Whom Will I Vote For

Over the last few weeks some have asked me who I will be voting for in the upcoming Mexican elections. “Pati,” a frequent poster on my blog, also asked who I was going to vote for on my Mexican elections primer. I’ve been thinking about who deserves my vote for president over the last few months. As a Mexican citizen, it is not only incumbent upon me to vote, but it is also my duty to select a candidate I feel will keep México on the road it has been on for the last decade, or two. Today’s post is not about whether México is on the road to success, or not. I’m sure we’ll be debating that in the future. For today’s post, I’d like to focus on who I’ll cast a vote for in July.

I’m uncomfortable sharing with you who I’ll cast my vote for because I feel secrecy in the vote is essential to a democracy. I also feel that who I cast a vote for is a personal matter between me and the ballot box. I’m not sure why I feel it is personal because intellectually I see no reason to keep my vote secret, but my gut instinct demands that I keep it a secret. However, I don’t have to decide now about whether to tell you who my vote is going to because I have not made up my mind up on whom I’ll cast my vote for.

But, I’ll share some of my thoughts with you.

First, I think it really would be a cool thing if México were to elect a woman as president. This historical event would add to México being the first North American country to elect a black president, Vicente Ramón Guerrero Saldaña in 1829. He was president for about eight months until he was captured and executed a few months later. I’ll have more on Guerrero in an upcoming post. For now, let’s get back to a woman president for México.

There are four candidates vying for the presidency. One of them is Margarita Zavala, the wife of former PAN president Felipe Calderón. Zavala is running as an independent after leaving the PAN party over a conflict with its leadership. Zavala has served in Congress before resigning to help her husband campaign for the presidency. Although it would be cool to have the first female president in North America, I am still not convinced about several of Zavala’s public policy stances.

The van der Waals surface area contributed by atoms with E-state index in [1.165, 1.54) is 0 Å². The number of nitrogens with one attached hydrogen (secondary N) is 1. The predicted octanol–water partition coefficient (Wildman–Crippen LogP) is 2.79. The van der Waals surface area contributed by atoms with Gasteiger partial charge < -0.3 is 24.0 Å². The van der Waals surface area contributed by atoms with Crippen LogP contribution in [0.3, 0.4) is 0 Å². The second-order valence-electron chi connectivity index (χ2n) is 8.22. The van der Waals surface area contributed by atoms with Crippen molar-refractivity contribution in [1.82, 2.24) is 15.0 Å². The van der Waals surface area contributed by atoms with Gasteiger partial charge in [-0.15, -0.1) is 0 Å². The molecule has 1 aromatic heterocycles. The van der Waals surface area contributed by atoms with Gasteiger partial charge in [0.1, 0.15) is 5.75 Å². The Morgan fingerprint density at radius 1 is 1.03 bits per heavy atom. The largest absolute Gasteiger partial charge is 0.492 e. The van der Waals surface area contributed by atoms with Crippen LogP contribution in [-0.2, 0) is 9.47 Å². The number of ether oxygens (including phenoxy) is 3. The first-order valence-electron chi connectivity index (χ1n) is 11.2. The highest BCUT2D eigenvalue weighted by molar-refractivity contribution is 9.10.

Likewise, on the other candidates, PRI’s José Meade and PAN’s Ricardo Anaya, because of the convoluted process of aligning several parties under a campaign banner, their stances on several public policy issues is confusing at best or something I disagree with.

All three, Anaya, Meade and Zavala are still contenders for my vote.

There is one candidate that will not be receiving my vote. Andres Lopez Obrador is running for a third-time. His tenacity in running is not the reason why I’ve decided to vote against him.

Obrado is running under a populist theme much like Venezuela’s Hugo Chavez and America’s Donald Trump. Clearly Venezuela’s economy has been destroyed and it will be generations before the quality of life goes up. Hugo Chavez and cohorts have destroyed Venezuela under the illusion that socialist populism is the way to run a country.

It is not.

On the other hand, you have another populist in office, Donald Trump.

As you can see from how divided America is today, a populist president, whether effective or not is a dangerous experiment. The people of México cannot afford to experiment with populism politics, especially those from someone like Andres Lopez Obrador that has staged shadow governments and populist shutdowns of services to complain about perceived electoral injustices. Andres Lopez Obrado has hurt México through his political shenanigans.

I cannot, in good conscious, cast a vote for Obrador because of what he has done in the past to hurt México.

Over the comming month’s I’ll be thinking about who I will vote for and I will be thinking about whether to share my choice with you. Stay tuned as I go through my process. Whatever I decide, I will let you know.

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